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Falletta on emotional Buffalo “Concert For Healing,” excitement for future of classical music ahead of Tanglewood debut

Falletta, who has led the Buffalo Philharmonic since 1998, will lead the Boston Symphony Orchestra through a program of Roberto Sierra’s “Fandangos,” Respighi’s “Fountains of Rome” and “Pines of Rome,” and Tchaikovsky’s “Violin Concerto.”

“I thought we should have a piece on the program by a living composer from our time, 21st century, and that is Roberto Sierra,” she told WAMC. “He’s originally from Puerto Rico, he works now in New York. This piece ‘Fandango,’ he’s borrowing an old form of baroque music, a dance form, and he’s kind of mixing in the 21st century. But the piece is totally fun. It’s a little bit like Ravel’s ‘Bolero,’ if people have ever heard that and love that piece, that’s what it’s like. And I always love conducting it, and I think it’s going to be fun to hear.”

Just a week and a half ago, Falletta conducted one of the most emotional concerts of her long career back home in Buffalo.

In May, a mass shooting at a city supermarket that targeted Buffalo’s Black community left 10 dead, three injured, and the community devastated.

“It was a very emotional, very emotional afternoon,” Falletta told WAMC. “When we had this terrible tragedy in Buffalo, we immediately approached the religious leaders in the community, and the community is not very far from our hall. Our hall is only maybe a quarter of a mile from where the tragedy took place. We wanted to play a concert immediately in memory and they said, give us a little time to heal because it’s so fresh now.”

The Buffalo Philharmonic Concert for Healing ultimately took place on July 24th.

“It was a free concert open to everyone,” Falletta continued. “Every piece on their program was composed by an African American composer. We had two fabulous singers from the community, a wonderful soprano and actually, her husband de ella, who was a reverend and a fantastic baritone. For the musicians and for me, it was probably the most important concert we played all year, because it was something that reached out to a community that we don’t see as much as we want to, and they were there with us, and they were praying with us, they were calling out and just singing at the end, singing along with us, it was amazing. And we now want to make it, we’ve decided to make an annual event where we do one every year just to celebrate the diversity of Buffalo. Buffalo is a very diverse community. And we’re proud of that we’re a city that welcomes immigrants, we welcome new people all the time, and this is now going to be a tradition.”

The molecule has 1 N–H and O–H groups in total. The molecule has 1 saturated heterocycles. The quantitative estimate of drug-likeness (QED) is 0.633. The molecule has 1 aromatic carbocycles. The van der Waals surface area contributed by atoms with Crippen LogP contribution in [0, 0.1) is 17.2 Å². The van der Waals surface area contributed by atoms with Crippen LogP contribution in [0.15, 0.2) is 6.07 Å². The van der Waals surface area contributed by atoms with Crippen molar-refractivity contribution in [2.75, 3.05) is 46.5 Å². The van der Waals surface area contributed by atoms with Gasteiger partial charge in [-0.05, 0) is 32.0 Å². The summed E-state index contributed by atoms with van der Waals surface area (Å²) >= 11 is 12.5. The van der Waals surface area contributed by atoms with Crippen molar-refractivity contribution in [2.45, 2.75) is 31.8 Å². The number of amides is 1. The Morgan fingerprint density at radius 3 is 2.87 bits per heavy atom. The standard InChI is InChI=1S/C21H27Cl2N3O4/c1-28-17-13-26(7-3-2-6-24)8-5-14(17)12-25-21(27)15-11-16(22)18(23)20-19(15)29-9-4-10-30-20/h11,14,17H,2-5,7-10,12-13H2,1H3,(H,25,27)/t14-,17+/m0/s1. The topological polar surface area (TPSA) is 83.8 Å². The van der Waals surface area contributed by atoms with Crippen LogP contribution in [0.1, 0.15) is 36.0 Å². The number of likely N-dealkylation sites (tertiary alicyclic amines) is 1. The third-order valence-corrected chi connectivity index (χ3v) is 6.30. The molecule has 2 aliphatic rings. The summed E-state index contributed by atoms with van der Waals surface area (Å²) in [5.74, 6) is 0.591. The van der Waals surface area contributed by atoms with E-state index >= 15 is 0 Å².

When Falletta took over the Buffalo Philharmonic, she was the first woman to lead an American ensemble of its size and stature. Years on, Falletta has trained subsequent generations of female conductors. She says the climate has finally improved for women attempting to navigate the long male-dominated world of classical music.

“When I first began my career, I expected that things would change for women very quickly,” said the driver. “I mean, it seemed like it had to, but it’s taken a while. But I think in the last five years or so, the door has finally swung completely open. We see young women now starting their professional careers as conductors, composers, in every facet of our classical music world. And, finally. And it’s good, it’s good. I love to be able to help people, especially women, who have questions and want to talk about experiences they might be having, or issues that they might be having. I’m very happy and honored to do that if I can help, but I think the situation is finally changing.”

WAMC asked Falletta what about the future of classical music she’s most excited about right now.

“We are now opening up our classical music canon to the 21st century I think, and maybe, having had the time and the pandemic to study and to reassess where we are, I think so many of us are thrilled now not only to keep playing on wonderful pieces that we’ve always treasured, but to find new voices, to find voices of diversity that we haven’t played,” said Falletta. “I’ve learned so many new works that I am thrilled about during the pandemic, so I think that the environment in the concert hall is going to be charged with the energy of these new voices along with Beethoven and Bach and the people that we’ve always played. So it’s as if we’ve opened the door to a brave new world, and it’s exciting for us.”

JoAnn Falletta conducts the Boston Symphony Orchestra in her Tanglewood debut Saturday at 8 pm You can hear the broadcast live on WAMC.

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